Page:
A few years ago a friend wrote a book. She began referring to it as “a New York Times best seller.”
Her book was not on the New York Times best seller lists which, each weekend, give you the top 20 books.
So what was she talking about? Apparently, publishers proclaim a book a “New York Times best seller” when it gets to 35 or thereabouts, even though the books ranking from 21 to 35 are not published in the Sunday book review. (And even if a book makes 35 only once. Forever after, it’s called a “New York Times best seller.”)
I did not begrudge her the claim. But I did start wondering why a whole bunch of right wing conspiracy books, listed as non-fiction, were in the top 10s. Crowding the top 10s, in fact.
Did right wing nuts write more books than left wingers? Did right wing readers buy more books than my own cohort in the left-liberal northeast?
I was dubious.
Then I learned why all these right-wing conspiracy things were up there on the best seller lists.
Today Publisher’s Marketplace had this news–about Donald Trump, as it happens–which amplifies what I learned about the whole right-wing best seller book thingee: these authors and their publishers buy a bulk of their own books from retail booksellers like Barnes & Noble to insure the books’ placement on the New York Times list. That is, they buy their way onto the lists.
This is part of the Times explanation of its methodology in compiling their list:
Sales are defined as completed transactions by individuals during the period on or after the official publication date of a title. Institutional, special interest, group or bulk purchases, if and when they are included, are at the discretion of The New York Times Best-Seller List desk editors based on standards for inclusion that encompass proprietary vetting and audit protocols, corroborative reporting and other statistical determinations. When included, such bulk purchases appear with a dagger (†).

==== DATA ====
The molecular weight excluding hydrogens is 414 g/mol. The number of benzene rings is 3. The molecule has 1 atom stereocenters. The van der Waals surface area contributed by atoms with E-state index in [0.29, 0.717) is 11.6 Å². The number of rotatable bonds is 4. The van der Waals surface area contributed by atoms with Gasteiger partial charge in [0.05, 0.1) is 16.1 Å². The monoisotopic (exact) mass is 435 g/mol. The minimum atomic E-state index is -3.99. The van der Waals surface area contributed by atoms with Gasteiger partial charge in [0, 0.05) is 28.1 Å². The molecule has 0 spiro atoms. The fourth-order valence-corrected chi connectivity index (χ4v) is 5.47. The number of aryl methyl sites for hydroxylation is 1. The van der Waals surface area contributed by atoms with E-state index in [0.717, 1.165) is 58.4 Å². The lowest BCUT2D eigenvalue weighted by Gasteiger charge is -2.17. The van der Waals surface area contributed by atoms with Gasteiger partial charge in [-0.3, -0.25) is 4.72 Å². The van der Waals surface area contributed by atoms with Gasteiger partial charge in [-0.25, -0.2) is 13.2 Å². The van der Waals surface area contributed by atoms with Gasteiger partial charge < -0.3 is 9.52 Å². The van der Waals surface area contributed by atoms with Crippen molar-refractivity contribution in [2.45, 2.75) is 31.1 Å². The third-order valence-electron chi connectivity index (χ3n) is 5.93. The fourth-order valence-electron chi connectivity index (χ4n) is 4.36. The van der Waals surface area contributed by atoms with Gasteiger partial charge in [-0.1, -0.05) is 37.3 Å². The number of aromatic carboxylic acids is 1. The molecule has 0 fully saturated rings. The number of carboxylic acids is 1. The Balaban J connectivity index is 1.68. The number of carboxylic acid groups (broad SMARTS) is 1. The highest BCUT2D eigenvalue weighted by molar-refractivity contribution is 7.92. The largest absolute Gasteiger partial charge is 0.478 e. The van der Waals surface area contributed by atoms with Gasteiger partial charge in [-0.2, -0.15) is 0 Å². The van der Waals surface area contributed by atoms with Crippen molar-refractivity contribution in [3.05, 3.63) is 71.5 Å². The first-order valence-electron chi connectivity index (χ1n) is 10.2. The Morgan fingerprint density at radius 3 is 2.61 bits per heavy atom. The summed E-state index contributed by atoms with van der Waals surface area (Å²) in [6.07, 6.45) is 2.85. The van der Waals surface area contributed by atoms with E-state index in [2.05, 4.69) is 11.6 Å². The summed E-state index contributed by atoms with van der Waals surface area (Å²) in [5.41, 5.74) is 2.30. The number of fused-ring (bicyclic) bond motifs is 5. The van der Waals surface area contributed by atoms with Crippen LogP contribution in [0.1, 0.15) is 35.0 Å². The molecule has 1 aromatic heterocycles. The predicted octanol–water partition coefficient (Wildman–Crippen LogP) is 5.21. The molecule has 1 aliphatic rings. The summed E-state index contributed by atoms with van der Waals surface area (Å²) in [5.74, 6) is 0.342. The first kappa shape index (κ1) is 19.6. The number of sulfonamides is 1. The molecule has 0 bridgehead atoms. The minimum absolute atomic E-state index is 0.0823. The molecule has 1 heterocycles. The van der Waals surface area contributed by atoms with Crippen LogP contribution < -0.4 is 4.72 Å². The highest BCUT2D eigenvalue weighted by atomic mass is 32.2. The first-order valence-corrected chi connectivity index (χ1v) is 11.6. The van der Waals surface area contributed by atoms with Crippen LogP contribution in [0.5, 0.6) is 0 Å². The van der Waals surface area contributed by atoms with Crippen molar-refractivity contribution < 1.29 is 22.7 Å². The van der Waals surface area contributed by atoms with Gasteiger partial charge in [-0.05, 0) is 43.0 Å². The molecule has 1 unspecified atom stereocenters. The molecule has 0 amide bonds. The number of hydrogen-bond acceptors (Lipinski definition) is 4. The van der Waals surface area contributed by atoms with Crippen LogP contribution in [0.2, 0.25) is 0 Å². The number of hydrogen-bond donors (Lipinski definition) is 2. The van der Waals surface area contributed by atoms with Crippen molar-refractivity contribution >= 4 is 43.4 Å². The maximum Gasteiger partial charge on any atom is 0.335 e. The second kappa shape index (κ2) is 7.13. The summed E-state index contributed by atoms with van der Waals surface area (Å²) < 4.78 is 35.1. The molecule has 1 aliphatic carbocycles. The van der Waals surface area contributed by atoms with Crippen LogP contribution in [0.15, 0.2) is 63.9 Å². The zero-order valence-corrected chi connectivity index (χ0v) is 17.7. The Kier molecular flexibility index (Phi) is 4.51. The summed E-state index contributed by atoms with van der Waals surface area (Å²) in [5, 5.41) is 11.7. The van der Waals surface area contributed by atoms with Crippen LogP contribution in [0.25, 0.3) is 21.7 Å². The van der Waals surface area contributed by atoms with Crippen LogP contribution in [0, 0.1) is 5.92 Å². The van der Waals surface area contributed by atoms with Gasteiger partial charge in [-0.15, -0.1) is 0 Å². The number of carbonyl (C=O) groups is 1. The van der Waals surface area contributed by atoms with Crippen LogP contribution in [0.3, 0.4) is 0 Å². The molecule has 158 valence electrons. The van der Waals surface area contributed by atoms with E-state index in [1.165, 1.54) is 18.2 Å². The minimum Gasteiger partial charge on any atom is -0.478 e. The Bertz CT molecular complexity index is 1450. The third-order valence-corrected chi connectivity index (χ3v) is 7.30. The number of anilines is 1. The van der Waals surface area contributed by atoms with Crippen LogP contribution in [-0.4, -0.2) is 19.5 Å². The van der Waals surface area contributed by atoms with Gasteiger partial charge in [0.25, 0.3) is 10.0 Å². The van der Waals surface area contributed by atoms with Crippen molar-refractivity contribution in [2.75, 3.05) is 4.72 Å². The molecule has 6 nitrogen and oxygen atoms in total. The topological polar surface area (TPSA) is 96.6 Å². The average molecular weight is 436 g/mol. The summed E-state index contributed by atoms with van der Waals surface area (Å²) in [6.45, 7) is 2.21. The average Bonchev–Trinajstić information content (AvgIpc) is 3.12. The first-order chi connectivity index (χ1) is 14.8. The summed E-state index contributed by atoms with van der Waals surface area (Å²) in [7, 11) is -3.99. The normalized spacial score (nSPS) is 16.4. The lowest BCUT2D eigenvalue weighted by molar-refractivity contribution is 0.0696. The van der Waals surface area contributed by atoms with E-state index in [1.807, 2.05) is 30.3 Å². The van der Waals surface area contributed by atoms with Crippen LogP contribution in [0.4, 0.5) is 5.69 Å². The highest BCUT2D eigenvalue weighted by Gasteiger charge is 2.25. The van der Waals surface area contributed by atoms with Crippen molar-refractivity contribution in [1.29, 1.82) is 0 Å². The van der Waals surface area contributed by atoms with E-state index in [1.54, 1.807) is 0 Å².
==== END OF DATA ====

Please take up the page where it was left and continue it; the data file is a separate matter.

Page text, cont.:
So wouldn’t you think certain publishers wouldn’t exactly “bulk buy” at one store but would buy, say, 20 books from each of a large group of retailers to evade the Times’ scrutiny?
That’s what I suspect they do to get their authors on the best seller lists.
Anyhow, what did Donald Trump do? For one thing, he didn’t have his publisher bulk buy; his so-called campaign did it all by itself. Which means that, for one thing, “Crippled America” (his book) probably isn’t going to get on the best seller list without at least one dagger.
And his own bulk book purchase probably violated federal law.
How screwed up can these people be?
A May 10 filing with the Federal Election Commission disclosed that the Donald Trump campaign bought more than 3500 copies of Trump’s 2015 book Crippled America at Barnes & Noble, spending $55,005. The Daily Beast quoted an unnamed Trump spokesperson saying the expense was “as part of gifting at the convention, which we have to do” but since buying retail copies at Barnes & Noble, rather than through the publisher, would result in royalties, it is likely to run afoul of campaign finance laws. “It may be the case for a candidate to instead donate those royalties to charity—that might be a permissible arrangement,” Campaign Legal Center spokesperson Paul Ryan told the Daily Beast. “But the bottom line is, no money of this $55,000 from the book can end up in Donald Trump’s pocket without violating federal law.”